You're pricing out a bid at 10 p.m. You need information and real numbers, not an answering machine.

It's 4:30 p.m., and you're finishing up a job. You have five places you need to be, but you need to order a number of things to finish up. Can you really afford to be put on hold by your distributor or to rush down there before they close.only to find they don't have what you need?

These scenarios play out every day for many of us. Workdays increasingly seem to start earlier and end later. Things come up unexpectedly all the time, and our ability to get the job done often depends on others-such as suppliers who may not always be there with information and solutions when you need them.

Enter the World Wide Web. It promises to become an invaluable sourcing and purchasing tool for an increasing number of electrical contractors and in-house electrical MRO staff. Accessible 24 hours a day, 365 days a year, the Web is "always open," allowing people and companies to get real-time inventory and pricing information when it is convenient for them.

CLS Inc., Hartford, Conn., a $100 million-plus full-line electrical distributor, has invested considerable time and resources creating one of the industry's first Internet online ordering systems at "The benefit and value our Web-order-entry system provides to our customers is tremendous," said Bob Compagna, president of CLS.

"The only hurdle we face is convincing people how simple the system is to use," said Compagna.

With an online ordering system there's no software to buy; all you need is Web access. There are easy-to-follow instructions, and if users don't know what they want, they can search for it. Users can choose their preferred shipping option, review account information, and e-mail the distributor with any questions.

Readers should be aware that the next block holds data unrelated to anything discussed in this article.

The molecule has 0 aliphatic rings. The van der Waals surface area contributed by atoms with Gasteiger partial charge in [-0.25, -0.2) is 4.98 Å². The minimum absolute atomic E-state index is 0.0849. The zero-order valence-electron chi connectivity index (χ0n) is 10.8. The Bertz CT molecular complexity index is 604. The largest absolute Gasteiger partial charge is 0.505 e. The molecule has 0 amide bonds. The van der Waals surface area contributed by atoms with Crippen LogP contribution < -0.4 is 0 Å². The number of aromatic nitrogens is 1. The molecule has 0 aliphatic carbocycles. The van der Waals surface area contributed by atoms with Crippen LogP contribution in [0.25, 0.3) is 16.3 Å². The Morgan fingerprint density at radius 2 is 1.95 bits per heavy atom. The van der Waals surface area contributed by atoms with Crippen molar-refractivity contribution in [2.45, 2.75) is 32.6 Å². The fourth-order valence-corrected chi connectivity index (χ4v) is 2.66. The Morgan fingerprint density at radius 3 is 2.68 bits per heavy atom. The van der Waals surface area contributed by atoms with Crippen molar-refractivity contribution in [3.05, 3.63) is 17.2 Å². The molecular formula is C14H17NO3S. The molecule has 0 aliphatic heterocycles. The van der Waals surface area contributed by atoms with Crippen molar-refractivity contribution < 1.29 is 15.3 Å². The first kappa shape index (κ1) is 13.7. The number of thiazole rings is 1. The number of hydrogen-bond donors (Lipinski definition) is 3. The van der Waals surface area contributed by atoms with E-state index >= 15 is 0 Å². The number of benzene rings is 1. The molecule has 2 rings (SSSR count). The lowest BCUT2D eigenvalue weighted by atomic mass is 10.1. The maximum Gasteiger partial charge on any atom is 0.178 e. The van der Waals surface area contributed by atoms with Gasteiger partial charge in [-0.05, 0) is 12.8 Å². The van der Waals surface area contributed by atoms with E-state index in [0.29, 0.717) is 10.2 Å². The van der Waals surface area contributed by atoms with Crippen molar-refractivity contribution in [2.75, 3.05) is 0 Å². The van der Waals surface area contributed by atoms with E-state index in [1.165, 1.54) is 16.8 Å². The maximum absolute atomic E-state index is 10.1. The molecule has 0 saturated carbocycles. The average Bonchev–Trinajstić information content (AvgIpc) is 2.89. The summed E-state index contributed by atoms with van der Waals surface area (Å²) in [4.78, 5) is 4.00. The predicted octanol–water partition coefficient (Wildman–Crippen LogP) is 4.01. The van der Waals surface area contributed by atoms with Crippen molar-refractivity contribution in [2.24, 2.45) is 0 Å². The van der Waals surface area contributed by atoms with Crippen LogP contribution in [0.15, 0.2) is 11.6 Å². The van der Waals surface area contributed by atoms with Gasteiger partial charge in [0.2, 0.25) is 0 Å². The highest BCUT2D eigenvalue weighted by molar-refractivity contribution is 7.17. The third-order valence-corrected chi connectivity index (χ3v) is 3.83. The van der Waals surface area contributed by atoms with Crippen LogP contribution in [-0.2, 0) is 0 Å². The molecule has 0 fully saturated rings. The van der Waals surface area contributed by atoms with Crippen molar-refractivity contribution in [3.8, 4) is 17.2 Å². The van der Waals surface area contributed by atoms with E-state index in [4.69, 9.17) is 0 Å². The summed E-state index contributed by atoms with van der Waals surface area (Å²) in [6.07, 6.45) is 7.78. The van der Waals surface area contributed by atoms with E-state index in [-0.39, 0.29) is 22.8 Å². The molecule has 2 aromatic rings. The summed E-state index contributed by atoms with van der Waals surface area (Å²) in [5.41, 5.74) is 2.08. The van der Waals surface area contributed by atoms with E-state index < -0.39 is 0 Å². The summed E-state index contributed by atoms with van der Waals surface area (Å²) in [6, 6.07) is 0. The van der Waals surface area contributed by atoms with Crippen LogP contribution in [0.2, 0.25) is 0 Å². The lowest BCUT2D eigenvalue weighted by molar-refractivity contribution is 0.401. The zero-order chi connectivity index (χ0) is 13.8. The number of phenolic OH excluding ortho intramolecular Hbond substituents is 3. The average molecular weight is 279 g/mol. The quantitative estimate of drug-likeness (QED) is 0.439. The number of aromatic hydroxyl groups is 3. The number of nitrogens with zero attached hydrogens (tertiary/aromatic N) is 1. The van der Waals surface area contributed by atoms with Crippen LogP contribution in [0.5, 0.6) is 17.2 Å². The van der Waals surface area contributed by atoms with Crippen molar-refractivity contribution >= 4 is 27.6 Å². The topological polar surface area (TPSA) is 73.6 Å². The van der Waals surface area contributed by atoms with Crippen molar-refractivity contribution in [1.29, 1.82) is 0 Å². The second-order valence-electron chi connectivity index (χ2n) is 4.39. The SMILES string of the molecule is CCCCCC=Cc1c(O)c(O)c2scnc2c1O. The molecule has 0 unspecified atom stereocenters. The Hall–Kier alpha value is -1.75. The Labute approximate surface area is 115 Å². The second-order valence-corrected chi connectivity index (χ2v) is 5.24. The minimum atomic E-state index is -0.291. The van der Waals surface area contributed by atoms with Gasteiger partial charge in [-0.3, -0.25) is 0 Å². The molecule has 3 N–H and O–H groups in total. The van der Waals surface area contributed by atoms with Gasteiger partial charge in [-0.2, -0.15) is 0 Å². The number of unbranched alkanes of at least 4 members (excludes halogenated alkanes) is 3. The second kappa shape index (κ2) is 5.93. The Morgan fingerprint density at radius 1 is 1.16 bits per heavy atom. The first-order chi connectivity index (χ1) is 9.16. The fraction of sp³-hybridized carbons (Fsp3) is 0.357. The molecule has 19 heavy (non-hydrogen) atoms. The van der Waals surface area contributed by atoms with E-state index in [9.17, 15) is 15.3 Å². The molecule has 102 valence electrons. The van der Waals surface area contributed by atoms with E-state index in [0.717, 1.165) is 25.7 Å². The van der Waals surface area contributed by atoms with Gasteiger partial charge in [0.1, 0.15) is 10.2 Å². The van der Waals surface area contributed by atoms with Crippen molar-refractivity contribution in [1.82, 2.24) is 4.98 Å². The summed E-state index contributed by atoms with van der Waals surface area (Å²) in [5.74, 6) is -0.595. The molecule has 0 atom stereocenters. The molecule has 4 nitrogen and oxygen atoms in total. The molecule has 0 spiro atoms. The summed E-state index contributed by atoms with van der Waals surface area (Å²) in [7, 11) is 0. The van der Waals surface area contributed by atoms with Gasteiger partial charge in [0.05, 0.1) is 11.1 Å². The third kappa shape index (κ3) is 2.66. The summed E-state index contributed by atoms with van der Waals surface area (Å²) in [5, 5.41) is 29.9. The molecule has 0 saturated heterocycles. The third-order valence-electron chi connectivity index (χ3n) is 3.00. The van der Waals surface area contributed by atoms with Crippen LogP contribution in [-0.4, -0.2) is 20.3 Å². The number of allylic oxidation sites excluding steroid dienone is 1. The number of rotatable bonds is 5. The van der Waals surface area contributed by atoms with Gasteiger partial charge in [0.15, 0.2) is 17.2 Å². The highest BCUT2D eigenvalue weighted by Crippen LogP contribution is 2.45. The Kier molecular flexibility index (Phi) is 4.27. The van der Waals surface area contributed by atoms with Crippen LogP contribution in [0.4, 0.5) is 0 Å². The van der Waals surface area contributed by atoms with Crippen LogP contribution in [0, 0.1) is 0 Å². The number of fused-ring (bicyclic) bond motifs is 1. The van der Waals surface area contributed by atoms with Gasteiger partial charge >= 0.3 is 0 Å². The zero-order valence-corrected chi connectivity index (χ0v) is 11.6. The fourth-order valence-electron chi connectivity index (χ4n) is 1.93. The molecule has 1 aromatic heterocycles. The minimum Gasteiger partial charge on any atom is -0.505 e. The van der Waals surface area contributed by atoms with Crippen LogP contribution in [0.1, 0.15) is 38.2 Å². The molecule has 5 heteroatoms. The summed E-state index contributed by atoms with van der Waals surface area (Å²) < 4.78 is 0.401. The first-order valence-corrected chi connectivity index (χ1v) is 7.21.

"I'd say in most cases, the whole transaction might take three to four minutes," said Compagna.

Distributors have been slow to embrace electronic commerce because of time, money, and resources involved, particularly in upgrading computer systems, according to Jim Lucy, chief editor of Electrical Wholesaling, CEE News' sister publication. While some distributors have begun to establish electronic data interchange (EDI) links with manufacturers, use CD-ROMs, and develop "informational" Web sites, virtually none have embraced the Internet to actually sell product.

"It's taken us more than two years to get to the point where we are comfortable with our Web ordering system," said Compagna. "Fortunately, we have people on our staff who understand technology. The key is the ability to quickly give the customer real-time information. You dial in. You know if what you need is available and what it will cost. Then, anytime you're ready, you order it, and we ship it."

Compagna believes the way electrical supplies and products are purchased-like many things-is going to change a great deal over the next few years. Many electricians-who, as a group, may not have had the time to get on the cutting-edge of technology-are getting increasingly comfortable with computers for estimating and project management. Electronic sourcing and ordering is the next natural step.

If overall trends are any indication, change will come to the electrical industry pretty quickly. Forrester Research, the nation's leading Internet research firm, predicts business-to-business Internet transactions in the United States will grow from $8 billion in 1997 to $327 billion by 2002. Another research firm, IDC/Link, projects the number of people with Web access will grow from approximately 60 million today to 550 million in just three years.

"Electricians typically operate on very tight margins, and lowering transaction costs is essential to profitability," said Compagna. "Time is one of their most valuable commodities. Anything we can do to help them save time, operate more efficiently, and better manage projects is of great value to them. For those who naturally resist change, I encourage them not to be intimidated by the technology. It's simply a tool that can make their jobs a whole lot easier."